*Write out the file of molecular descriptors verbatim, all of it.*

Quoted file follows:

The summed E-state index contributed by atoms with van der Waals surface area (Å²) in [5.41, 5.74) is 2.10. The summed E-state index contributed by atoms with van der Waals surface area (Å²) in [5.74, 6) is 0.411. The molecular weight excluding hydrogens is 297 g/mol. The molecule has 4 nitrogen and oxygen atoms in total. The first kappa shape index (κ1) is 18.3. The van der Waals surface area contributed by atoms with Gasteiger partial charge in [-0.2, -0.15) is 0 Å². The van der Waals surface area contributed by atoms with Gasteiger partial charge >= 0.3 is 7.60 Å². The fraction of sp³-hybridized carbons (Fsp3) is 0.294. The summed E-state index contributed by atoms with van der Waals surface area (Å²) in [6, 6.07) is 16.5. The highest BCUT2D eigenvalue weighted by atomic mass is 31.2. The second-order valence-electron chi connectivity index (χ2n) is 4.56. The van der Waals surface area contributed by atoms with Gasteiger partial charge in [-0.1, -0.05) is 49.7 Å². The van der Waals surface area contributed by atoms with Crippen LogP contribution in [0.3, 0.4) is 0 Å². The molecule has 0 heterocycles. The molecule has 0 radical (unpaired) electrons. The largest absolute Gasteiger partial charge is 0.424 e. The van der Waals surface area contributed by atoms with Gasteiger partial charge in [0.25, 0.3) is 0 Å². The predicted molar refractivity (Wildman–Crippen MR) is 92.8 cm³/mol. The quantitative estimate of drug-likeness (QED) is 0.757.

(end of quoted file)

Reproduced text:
The summed E-state index contributed by atoms with van der Waals surface area (Å²) in [5.41, 5.74) is 2.10. The summed E-state index contributed by atoms with van der Waals surface area (Å²) in [5.74, 6) is 0.411. The molecular weight excluding hydrogens is 297 g/mol. The molecule has 4 nitrogen and oxygen atoms in total. The first kappa shape index (κ1) is 18.3. The van der Waals surface area contributed by atoms with Gasteiger partial charge in [-0.2, -0.15) is 0 Å². The van der Waals surface area contributed by atoms with Gasteiger partial charge >= 0.3 is 7.60 Å². The fraction of sp³-hybridized carbons (Fsp3) is 0.294. The summed E-state index contributed by atoms with van der Waals surface area (Å²) in [6, 6.07) is 16.5. The highest BCUT2D eigenvalue weighted by atomic mass is 31.2. The second-order valence-electron chi connectivity index (χ2n) is 4.56. The van der Waals surface area contributed by atoms with Gasteiger partial charge in [-0.1, -0.05) is 49.7 Å². The van der Waals surface area contributed by atoms with Crippen LogP contribution in [0.3, 0.4) is 0 Å². The molecule has 0 heterocycles. The molecule has 0 radical (unpaired) electrons. The largest absolute Gasteiger partial charge is 0.424 e. The van der Waals surface area contributed by atoms with Gasteiger partial charge in [0.25, 0.3) is 0 Å². The predicted molar refractivity (Wildman–Crippen MR) is 92.8 cm³/mol. The quantitative estimate of drug-likeness (QED) is 0.757.